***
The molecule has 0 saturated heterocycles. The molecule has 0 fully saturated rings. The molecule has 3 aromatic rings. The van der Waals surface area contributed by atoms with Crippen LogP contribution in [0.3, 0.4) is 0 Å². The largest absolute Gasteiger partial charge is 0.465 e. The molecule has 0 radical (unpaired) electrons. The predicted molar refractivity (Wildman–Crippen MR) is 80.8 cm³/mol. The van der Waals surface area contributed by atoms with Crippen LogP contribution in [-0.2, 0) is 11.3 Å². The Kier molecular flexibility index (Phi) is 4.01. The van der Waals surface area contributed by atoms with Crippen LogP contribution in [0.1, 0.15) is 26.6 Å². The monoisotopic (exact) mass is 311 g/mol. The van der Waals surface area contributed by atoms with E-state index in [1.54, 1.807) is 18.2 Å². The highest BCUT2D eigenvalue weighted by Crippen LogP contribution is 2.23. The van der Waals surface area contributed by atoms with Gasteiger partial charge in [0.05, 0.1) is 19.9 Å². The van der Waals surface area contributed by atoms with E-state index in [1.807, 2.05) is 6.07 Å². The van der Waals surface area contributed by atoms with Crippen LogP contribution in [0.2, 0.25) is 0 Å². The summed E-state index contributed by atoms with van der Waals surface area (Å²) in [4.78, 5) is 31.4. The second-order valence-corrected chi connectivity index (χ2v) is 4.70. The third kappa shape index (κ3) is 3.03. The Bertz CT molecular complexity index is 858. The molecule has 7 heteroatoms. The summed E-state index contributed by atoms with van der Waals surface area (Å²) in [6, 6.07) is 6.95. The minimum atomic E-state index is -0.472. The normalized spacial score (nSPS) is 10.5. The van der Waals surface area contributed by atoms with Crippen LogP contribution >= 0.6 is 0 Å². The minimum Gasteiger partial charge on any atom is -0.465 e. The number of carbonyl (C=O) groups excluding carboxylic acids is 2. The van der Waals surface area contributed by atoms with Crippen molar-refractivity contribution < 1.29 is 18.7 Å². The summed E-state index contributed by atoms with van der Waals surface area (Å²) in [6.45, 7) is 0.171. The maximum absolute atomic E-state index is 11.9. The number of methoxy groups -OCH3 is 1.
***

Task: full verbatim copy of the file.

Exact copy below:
The molecule has 0 saturated heterocycles. The molecule has 0 fully saturated rings. The molecule has 3 aromatic rings. The van der Waals surface area contributed by atoms with Crippen LogP contribution in [0.3, 0.4) is 0 Å². The largest absolute Gasteiger partial charge is 0.465 e. The molecule has 0 radical (unpaired) electrons. The predicted molar refractivity (Wildman–Crippen MR) is 80.8 cm³/mol. The van der Waals surface area contributed by atoms with Crippen LogP contribution in [-0.2, 0) is 11.3 Å². The Kier molecular flexibility index (Phi) is 4.01. The van der Waals surface area contributed by atoms with Crippen LogP contribution in [0.1, 0.15) is 26.6 Å². The monoisotopic (exact) mass is 311 g/mol. The van der Waals surface area contributed by atoms with E-state index in [1.54, 1.807) is 18.2 Å². The highest BCUT2D eigenvalue weighted by Crippen LogP contribution is 2.23. The van der Waals surface area contributed by atoms with Gasteiger partial charge in [0.05, 0.1) is 19.9 Å². The van der Waals surface area contributed by atoms with E-state index in [1.807, 2.05) is 6.07 Å². The van der Waals surface area contributed by atoms with Crippen LogP contribution in [0.2, 0.25) is 0 Å². The summed E-state index contributed by atoms with van der Waals surface area (Å²) in [4.78, 5) is 31.4. The second-order valence-corrected chi connectivity index (χ2v) is 4.70. The third kappa shape index (κ3) is 3.03. The Bertz CT molecular complexity index is 858. The molecule has 7 heteroatoms. The summed E-state index contributed by atoms with van der Waals surface area (Å²) in [6, 6.07) is 6.95. The minimum atomic E-state index is -0.472. The normalized spacial score (nSPS) is 10.5. The van der Waals surface area contributed by atoms with Crippen LogP contribution >= 0.6 is 0 Å². The minimum Gasteiger partial charge on any atom is -0.465 e. The number of carbonyl (C=O) groups excluding carboxylic acids is 2. The van der Waals surface area contributed by atoms with Crippen molar-refractivity contribution < 1.29 is 18.7 Å². The summed E-state index contributed by atoms with van der Waals surface area (Å²) in [6.45, 7) is 0.171. The maximum absolute atomic E-state index is 11.9. The number of methoxy groups -OCH3 is 1.